Published online by Cambridge University Press: 11 February 2009
A decade ago there appeared a volume of twelve essays on Lloyd George, written by a dozen young historians and edited by A. J. P. Taylor. These pieces, of varying merit and degree of interest, ranged widely from pre-1914 social reform to the Greek question and even to the Second World War.1 Yet strangely enough one of the most colourful patches of the huge canvas that was Lloyd George's life did not receive so much as a passing glance - namely his relations with the press. Taylor had hinted at the possibilities in that sphere when preparing a volume of his own essays a few years earlier. There he placed in sequence two entertaining chapters of quite unequal length and importance, one entitled ‘Lloyd George: rise and fall’ and the other ‘The Chief’.2 The latter requires a little explanation, for ‘ Chief was the style of address beloved of Alfred Harmsworth, Viscount Northcliffe, the man who owned The Times, Daily Mail, Evening News, and a host of other newspapers and journals. Quite simply he was the greatest press lord of them all, and Fleet Street has known many. While it is manifestly impossible in a few pages to explore in detail the full story of Lloyd George and the press, we can profitably follow his relations with Lord Northcliffe during the years 1914 to 1918 when these two giants were at the peak of their power and their fortunes were intertwined in many and strange ways. During the war Northcliffe was frequently called (and with utmost seriousness) ‘The Most Powerful Man in the Country’, while at the end Lloyd George was ‘The Man Who Won the War’. Often it seemed that the stage was not big enough for both and the British people must choose between them. Not until 1918 did two events - the ‘Maurice debate’ and the ‘Coupon election’ - prove conclusively that in the final analysis Lloyd George's power was real while Northcliffe's was largely illusory. Perhaps none was more surprised at this outcome, certainly none was more relieved, than Lloyd George himself. The reasons will become apparent as the history of their wartime relationship unfolds.
3 One quip ran: ‘The Cabinet has resigned and Lord Northcliffe has sent for the King’.
6 Owen, Frank, Tempestuous journey: Lloyd George, his life and times (London, 1954), p. 286.Google Scholar
8 Northcliffe, to George, Lloyd, 29 May 1915. Lloyd George papers, D/18/1/4, House of Lords Record Office.Google Scholar
10 See, for example, the many items of Northcliffe correspondence for the period 24 May to 9 September 1915, in the Lloyd George papers, D/18/1.
17 The history of The Times, iv: The 150th anniversary and beyond,1912–1948, part 1 (London, 1952), 316.Google Scholar
22 Hankey papers, Diary, HNKY 1/1, Churchill College, Cambridge.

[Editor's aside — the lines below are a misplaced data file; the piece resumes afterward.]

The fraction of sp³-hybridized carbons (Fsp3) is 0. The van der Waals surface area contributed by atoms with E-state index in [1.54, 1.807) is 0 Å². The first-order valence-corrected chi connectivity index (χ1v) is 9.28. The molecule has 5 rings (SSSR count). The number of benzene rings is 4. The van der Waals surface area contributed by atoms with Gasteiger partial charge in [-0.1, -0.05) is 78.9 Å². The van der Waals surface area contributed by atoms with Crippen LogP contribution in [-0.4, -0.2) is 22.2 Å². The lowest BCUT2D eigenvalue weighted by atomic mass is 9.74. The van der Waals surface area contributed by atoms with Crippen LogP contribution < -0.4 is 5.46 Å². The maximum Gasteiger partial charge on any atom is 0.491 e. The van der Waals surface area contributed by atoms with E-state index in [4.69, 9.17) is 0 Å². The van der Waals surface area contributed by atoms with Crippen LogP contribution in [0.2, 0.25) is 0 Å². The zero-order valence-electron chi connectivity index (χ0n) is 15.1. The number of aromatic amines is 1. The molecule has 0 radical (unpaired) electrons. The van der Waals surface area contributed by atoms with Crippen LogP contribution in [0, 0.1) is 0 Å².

23 Blake, Robert (ed.), The private papers of Douglas Haig (London, 1953), p. 155. Sir Philip Sassoon was a wealthy young Unionist M.P. serving as private secretary to Haig.Google Scholar
26 Pound and Harmsworth, Northcliffe, p. 503. This does not appear to be in the Lloyd George papers.
27 Riddell's war diary, p. 208. Lee (later Lord Lee of Fareham) was a wealthy Unionist M.P. on Lloyd George's staff at the War Office.Google Scholar
36 Beavcrbrook, Lord, Politicians and the War (one-volume edition, London, 1960), p. 323.Google Scholar The story in this form, frequently repeated, seems to have originated with Beaverbrook, but Pound and Harmsworth doubt that Northcliffe used those precise words. Certainly Northcliffe passed on a warning to Lloyd George about interfering with strategy, and told both Cecil Harmsworth and Sassoon that he had done so.
41 Beaverbrook's draft ‘History of the Crisis’. Beaverbrook papers, deed box 4, folder xxi. House of Lords Record Office. London.
45 ibid.. p. 544, where Beaverbrook says that at Lloyd George's request he rang up Northcliffe, only to receive the cold reply: ‘Lord Northcliffe sees no advantage in any interview between him and the Prime Minister at the present juncture’. But see Taylor, A.J.P., Beaverbrook (London, 1972), pp. 120–7Google Scholar, where the evidence points to the unlikelihood of Beaverbrook having been with Lloyd George at any time during the first few days of the new administration. Probably Beaverbrook sought to improve upon the story in the Daily Chronicle of 8 December 1916 where Northcliffe was quoted as saying: ‘I prefer to sit in Printing House Square and Carmelite House’.
49 Pound and Harmsworth, Northcliffe, p. 520.
53 Wilson, Trevor (ed.), The political diaries of C. P. Scott, 1911–1928 (London, 1970), p. 296.Google Scholar
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